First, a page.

As a precursor to the event, international photojournalist Reza will discuss his humanitarian work Oct. 5 at 5:30 p.m. in the Joyce Hergenhan Auditorium.
9 a.m. Opening Remarks by Newhouse Dean Lorraine Branham and Harper
9:15-10:30 The Geopolitical Situation in Syria
Panelists will address the historical context of the conflict and offer a critique of the political, military and humanitarian responses of the international community, including an assessment of where we stand now.
Panelists: Lamis Abdelaaty, assistant professor of political science, Maxwell School; Bassam al-Ahmad, executive director, Syrians for Truth and Justice, consultant, International Federation for Human Rights, and former spokesperson, Violations Documentation Center in Syria; William Banks, founding director, Institute for National Security and Counterterrorism, Syracuse University; and Mehrzad Boroujerdi, chair of political science, Maxwell School. Sherine Tadros, representative and head of New York (UN) Office, Amnesty International, will facilitate.
10:45-Noon Accountability for Atrocity
This panel will explore the various justice options available to the people of Syria and the surrounding region who are victims of the atrocities committed during the Syrian conflict, and the likelihood of those options being utilized by the international community.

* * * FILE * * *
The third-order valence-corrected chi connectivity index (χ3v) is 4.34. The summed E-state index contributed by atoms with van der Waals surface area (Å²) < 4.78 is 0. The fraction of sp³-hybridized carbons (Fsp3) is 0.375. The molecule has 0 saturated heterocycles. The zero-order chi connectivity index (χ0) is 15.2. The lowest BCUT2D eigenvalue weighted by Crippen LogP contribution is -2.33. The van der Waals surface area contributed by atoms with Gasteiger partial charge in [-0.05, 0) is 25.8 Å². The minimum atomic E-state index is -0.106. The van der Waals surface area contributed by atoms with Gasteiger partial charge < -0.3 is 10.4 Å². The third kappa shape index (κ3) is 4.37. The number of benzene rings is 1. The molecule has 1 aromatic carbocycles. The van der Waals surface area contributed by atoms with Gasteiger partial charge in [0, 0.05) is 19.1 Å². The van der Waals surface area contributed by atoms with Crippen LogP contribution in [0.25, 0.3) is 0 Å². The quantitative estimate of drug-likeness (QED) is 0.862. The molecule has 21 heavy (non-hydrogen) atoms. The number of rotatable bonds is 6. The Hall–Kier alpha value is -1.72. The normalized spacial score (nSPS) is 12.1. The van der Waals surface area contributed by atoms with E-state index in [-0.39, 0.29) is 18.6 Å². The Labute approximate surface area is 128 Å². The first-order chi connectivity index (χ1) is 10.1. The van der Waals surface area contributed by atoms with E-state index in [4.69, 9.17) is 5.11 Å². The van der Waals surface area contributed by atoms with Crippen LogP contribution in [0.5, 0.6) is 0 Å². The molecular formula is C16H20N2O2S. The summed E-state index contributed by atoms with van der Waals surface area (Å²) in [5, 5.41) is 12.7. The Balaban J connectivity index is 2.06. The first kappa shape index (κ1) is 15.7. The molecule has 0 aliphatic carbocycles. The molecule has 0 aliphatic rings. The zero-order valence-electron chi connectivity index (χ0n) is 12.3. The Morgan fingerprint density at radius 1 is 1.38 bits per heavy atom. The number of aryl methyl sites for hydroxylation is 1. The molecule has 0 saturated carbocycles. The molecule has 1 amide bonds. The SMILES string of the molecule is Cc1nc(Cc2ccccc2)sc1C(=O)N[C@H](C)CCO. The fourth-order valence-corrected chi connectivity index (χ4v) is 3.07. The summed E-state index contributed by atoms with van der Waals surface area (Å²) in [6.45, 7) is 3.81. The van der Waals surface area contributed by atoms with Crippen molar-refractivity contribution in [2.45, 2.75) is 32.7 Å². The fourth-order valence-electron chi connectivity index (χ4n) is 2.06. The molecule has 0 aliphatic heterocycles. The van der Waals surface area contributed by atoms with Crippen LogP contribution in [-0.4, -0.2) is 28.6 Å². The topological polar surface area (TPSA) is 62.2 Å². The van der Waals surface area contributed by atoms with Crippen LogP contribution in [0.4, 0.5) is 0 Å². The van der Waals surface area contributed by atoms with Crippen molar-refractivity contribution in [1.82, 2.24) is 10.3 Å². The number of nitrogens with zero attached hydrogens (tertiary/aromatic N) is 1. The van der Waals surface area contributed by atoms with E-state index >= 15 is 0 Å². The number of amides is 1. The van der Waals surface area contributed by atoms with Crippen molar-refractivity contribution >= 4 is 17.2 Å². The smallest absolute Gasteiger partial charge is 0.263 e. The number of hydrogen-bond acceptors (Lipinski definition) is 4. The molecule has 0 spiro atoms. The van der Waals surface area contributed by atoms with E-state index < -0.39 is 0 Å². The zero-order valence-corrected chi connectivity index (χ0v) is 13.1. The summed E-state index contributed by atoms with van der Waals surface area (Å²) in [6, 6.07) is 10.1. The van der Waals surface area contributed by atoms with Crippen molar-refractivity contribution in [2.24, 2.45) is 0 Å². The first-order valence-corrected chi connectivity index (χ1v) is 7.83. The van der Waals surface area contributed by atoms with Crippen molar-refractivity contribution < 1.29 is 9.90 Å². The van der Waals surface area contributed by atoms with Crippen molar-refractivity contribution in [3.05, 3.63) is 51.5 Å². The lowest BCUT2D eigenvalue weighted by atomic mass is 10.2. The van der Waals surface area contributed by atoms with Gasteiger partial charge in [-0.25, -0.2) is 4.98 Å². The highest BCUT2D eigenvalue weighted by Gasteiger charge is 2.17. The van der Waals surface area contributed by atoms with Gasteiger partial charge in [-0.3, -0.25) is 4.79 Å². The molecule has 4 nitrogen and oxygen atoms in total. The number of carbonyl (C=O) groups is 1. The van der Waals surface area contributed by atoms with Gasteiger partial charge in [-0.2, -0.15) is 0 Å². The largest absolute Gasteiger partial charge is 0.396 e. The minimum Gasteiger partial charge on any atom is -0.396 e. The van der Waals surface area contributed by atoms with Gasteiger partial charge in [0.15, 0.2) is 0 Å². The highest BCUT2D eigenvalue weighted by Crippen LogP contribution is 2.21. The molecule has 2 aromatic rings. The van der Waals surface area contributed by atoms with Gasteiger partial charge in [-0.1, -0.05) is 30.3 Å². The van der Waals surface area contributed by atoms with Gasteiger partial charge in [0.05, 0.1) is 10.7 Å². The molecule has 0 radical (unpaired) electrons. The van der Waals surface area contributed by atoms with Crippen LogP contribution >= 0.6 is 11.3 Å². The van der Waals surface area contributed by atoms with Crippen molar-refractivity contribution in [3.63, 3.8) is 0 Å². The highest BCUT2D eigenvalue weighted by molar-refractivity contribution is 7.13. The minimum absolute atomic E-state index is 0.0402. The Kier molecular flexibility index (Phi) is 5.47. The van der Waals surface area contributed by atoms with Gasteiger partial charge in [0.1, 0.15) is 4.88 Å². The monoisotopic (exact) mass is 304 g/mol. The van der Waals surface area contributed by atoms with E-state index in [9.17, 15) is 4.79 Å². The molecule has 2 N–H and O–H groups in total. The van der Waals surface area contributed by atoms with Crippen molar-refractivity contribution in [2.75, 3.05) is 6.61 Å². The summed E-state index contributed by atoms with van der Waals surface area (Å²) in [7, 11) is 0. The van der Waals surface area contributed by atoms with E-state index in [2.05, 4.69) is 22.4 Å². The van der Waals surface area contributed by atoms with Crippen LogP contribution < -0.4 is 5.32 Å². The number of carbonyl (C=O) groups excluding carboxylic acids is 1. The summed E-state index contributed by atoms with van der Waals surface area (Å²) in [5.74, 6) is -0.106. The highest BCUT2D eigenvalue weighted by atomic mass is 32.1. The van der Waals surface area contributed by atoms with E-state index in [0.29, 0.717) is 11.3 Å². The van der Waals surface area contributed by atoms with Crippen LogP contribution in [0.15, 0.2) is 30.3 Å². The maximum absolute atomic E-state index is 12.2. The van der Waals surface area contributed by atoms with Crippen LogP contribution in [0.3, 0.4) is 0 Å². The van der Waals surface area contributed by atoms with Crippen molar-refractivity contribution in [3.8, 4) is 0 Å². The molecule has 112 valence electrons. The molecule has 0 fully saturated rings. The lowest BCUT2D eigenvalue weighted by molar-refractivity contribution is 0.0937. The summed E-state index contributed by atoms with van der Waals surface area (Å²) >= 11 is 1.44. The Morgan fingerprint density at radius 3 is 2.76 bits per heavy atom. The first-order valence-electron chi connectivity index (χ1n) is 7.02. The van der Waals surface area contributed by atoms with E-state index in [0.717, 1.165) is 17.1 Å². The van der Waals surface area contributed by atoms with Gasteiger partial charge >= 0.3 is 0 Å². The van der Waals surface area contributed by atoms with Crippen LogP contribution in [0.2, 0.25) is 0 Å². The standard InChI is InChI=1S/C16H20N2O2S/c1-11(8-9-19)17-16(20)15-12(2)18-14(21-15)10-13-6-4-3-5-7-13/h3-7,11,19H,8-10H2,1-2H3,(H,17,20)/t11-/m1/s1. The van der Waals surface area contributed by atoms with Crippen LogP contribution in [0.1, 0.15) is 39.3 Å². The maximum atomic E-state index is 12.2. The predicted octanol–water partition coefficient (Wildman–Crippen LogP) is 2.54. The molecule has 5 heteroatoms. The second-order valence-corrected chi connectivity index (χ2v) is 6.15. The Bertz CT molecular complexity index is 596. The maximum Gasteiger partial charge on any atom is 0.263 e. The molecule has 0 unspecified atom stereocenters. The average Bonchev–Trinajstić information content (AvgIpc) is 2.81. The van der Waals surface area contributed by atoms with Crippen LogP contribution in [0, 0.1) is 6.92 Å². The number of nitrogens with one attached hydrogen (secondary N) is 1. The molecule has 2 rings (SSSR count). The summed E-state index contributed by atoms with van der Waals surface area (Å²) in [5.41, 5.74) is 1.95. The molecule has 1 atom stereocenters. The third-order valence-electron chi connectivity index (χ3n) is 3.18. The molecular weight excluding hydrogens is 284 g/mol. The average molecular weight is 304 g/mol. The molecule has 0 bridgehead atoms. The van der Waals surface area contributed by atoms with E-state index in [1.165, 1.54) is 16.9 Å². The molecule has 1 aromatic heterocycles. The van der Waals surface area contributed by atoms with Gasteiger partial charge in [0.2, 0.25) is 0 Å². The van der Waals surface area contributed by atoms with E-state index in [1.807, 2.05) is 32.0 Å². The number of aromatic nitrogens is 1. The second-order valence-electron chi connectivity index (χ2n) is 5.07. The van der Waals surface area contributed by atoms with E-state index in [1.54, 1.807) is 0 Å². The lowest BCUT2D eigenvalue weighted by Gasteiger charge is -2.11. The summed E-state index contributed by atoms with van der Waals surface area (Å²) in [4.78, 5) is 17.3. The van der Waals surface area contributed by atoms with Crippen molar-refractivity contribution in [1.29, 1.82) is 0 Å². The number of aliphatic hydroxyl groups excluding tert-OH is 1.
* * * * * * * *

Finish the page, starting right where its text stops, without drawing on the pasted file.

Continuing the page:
Panelists: Bill Wiley, head of operations, Commission for International Justice and Accountability; and Radwan Ziadeh, senior analyst, Arab Center Washington DC, and founder and director, Damascus Center for Human Rights Studies. David Crane, founding director, Syrian Accountability Project, College of Law, will facilitate.
1:15-2:30 The Media’s Role
A once well-funded international press corps has been depleted to the point where accurate reporting on one of the most complex conflicts of the 21st century is almost impossible. This panel will look at how the conflict has been reported and how reportage can be improved.
Panelists: Roy Gutman, freelance journalist and former foreign editor and correspondent, McClatchy and Newsday; Ned Parker, enterprise reporter, Reuters, and former Edward R. Murrow Fellow, Council on Foreign Relations; Reza, photojournalist, National Geographic, and founder, Ainaworld, Reza Visual Academy; Tadros; and Ben Taub, contributing writer, newyorker.com. Hub Brown, associate dean for research, creativity, international initiatives and diversity, Newhouse School, will facilitate.